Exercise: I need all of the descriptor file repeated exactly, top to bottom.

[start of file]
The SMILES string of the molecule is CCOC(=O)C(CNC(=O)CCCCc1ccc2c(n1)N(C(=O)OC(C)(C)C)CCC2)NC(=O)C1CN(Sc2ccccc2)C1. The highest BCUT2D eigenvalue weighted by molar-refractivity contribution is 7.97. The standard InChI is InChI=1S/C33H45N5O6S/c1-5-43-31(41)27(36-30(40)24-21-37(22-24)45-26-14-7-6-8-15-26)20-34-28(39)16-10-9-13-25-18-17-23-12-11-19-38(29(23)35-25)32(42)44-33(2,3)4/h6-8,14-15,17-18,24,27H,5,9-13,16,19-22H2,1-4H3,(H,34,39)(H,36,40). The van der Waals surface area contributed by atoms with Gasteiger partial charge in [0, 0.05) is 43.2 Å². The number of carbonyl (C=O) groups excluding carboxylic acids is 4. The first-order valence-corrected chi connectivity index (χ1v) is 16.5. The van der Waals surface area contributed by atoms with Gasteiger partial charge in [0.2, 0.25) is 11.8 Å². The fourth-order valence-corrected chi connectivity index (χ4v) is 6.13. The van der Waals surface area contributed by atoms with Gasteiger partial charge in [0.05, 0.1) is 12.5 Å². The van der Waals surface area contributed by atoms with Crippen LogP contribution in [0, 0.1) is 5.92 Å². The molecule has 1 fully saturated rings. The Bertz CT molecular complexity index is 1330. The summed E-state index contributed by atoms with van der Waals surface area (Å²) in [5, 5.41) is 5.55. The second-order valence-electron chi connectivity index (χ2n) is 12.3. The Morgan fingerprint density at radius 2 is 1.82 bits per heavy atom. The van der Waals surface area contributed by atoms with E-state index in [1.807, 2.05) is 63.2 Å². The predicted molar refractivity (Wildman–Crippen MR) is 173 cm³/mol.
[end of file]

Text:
The SMILES string of the molecule is CCOC(=O)C(CNC(=O)CCCCc1ccc2c(n1)N(C(=O)OC(C)(C)C)CCC2)NC(=O)C1CN(Sc2ccccc2)C1. The highest BCUT2D eigenvalue weighted by molar-refractivity contribution is 7.97. The standard InChI is InChI=1S/C33H45N5O6S/c1-5-43-31(41)27(36-30(40)24-21-37(22-24)45-26-14-7-6-8-15-26)20-34-28(39)16-10-9-13-25-18-17-23-12-11-19-38(29(23)35-25)32(42)44-33(2,3)4/h6-8,14-15,17-18,24,27H,5,9-13,16,19-22H2,1-4H3,(H,34,39)(H,36,40). The van der Waals surface area contributed by atoms with Gasteiger partial charge in [0, 0.05) is 43.2 Å². The number of carbonyl (C=O) groups excluding carboxylic acids is 4. The first-order valence-corrected chi connectivity index (χ1v) is 16.5. The van der Waals surface area contributed by atoms with Gasteiger partial charge in [0.2, 0.25) is 11.8 Å². The fourth-order valence-corrected chi connectivity index (χ4v) is 6.13. The van der Waals surface area contributed by atoms with Gasteiger partial charge in [0.05, 0.1) is 12.5 Å². The van der Waals surface area contributed by atoms with Crippen LogP contribution in [0, 0.1) is 5.92 Å². The molecule has 1 fully saturated rings. The Bertz CT molecular complexity index is 1330. The summed E-state index contributed by atoms with van der Waals surface area (Å²) in [5, 5.41) is 5.55. The second-order valence-electron chi connectivity index (χ2n) is 12.3. The Morgan fingerprint density at radius 2 is 1.82 bits per heavy atom. The van der Waals surface area contributed by atoms with E-state index in [1.807, 2.05) is 63.2 Å². The predicted molar refractivity (Wildman–Crippen MR) is 173 cm³/mol.